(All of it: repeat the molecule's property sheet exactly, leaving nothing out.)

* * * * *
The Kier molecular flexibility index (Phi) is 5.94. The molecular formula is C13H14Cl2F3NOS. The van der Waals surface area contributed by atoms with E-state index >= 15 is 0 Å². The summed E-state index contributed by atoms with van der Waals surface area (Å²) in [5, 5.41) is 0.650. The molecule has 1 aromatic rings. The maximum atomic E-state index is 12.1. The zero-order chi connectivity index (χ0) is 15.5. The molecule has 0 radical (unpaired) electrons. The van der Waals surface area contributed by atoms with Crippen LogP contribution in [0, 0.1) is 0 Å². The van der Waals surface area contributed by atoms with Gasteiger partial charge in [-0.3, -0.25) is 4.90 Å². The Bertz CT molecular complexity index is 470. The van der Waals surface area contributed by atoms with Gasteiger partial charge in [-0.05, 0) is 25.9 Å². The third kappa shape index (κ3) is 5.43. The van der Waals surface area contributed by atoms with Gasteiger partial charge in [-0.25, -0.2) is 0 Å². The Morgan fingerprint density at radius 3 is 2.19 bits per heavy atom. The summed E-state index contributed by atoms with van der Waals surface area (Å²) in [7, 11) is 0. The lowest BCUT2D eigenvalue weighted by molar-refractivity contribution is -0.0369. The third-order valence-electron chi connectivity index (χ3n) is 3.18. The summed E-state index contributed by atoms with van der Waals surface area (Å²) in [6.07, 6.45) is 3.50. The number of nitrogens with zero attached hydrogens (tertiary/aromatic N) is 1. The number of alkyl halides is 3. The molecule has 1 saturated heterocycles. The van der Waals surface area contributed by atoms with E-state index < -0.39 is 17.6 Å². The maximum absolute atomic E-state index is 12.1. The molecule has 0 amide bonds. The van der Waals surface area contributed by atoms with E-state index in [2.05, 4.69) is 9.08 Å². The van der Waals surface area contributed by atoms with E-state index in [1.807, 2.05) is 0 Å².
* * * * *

The Kier molecular flexibility index (Phi) is 5.94. The molecular formula is C13H14Cl2F3NOS. The van der Waals surface area contributed by atoms with E-state index >= 15 is 0 Å². The summed E-state index contributed by atoms with van der Waals surface area (Å²) in [5, 5.41) is 0.650. The molecule has 1 aromatic rings. The maximum atomic E-state index is 12.1. The zero-order chi connectivity index (χ0) is 15.5. The molecule has 0 radical (unpaired) electrons. The van der Waals surface area contributed by atoms with Crippen LogP contribution in [0, 0.1) is 0 Å². The van der Waals surface area contributed by atoms with Gasteiger partial charge in [-0.3, -0.25) is 4.90 Å². The Bertz CT molecular complexity index is 470. The van der Waals surface area contributed by atoms with Gasteiger partial charge in [-0.05, 0) is 25.9 Å². The third kappa shape index (κ3) is 5.43. The van der Waals surface area contributed by atoms with Gasteiger partial charge in [-0.25, -0.2) is 0 Å². The Morgan fingerprint density at radius 3 is 2.19 bits per heavy atom. The summed E-state index contributed by atoms with van der Waals surface area (Å²) in [7, 11) is 0. The lowest BCUT2D eigenvalue weighted by molar-refractivity contribution is -0.0369. The third-order valence-electron chi connectivity index (χ3n) is 3.18. The summed E-state index contributed by atoms with van der Waals surface area (Å²) in [6.07, 6.45) is 3.50. The number of nitrogens with zero attached hydrogens (tertiary/aromatic N) is 1. The number of alkyl halides is 3. The molecule has 1 saturated heterocycles. The van der Waals surface area contributed by atoms with E-state index < -0.39 is 17.6 Å². The maximum absolute atomic E-state index is 12.1. The molecule has 0 amide bonds. The van der Waals surface area contributed by atoms with E-state index in [2.05, 4.69) is 9.08 Å². The van der Waals surface area contributed by atoms with E-state index in [1.807, 2.05) is 0 Å².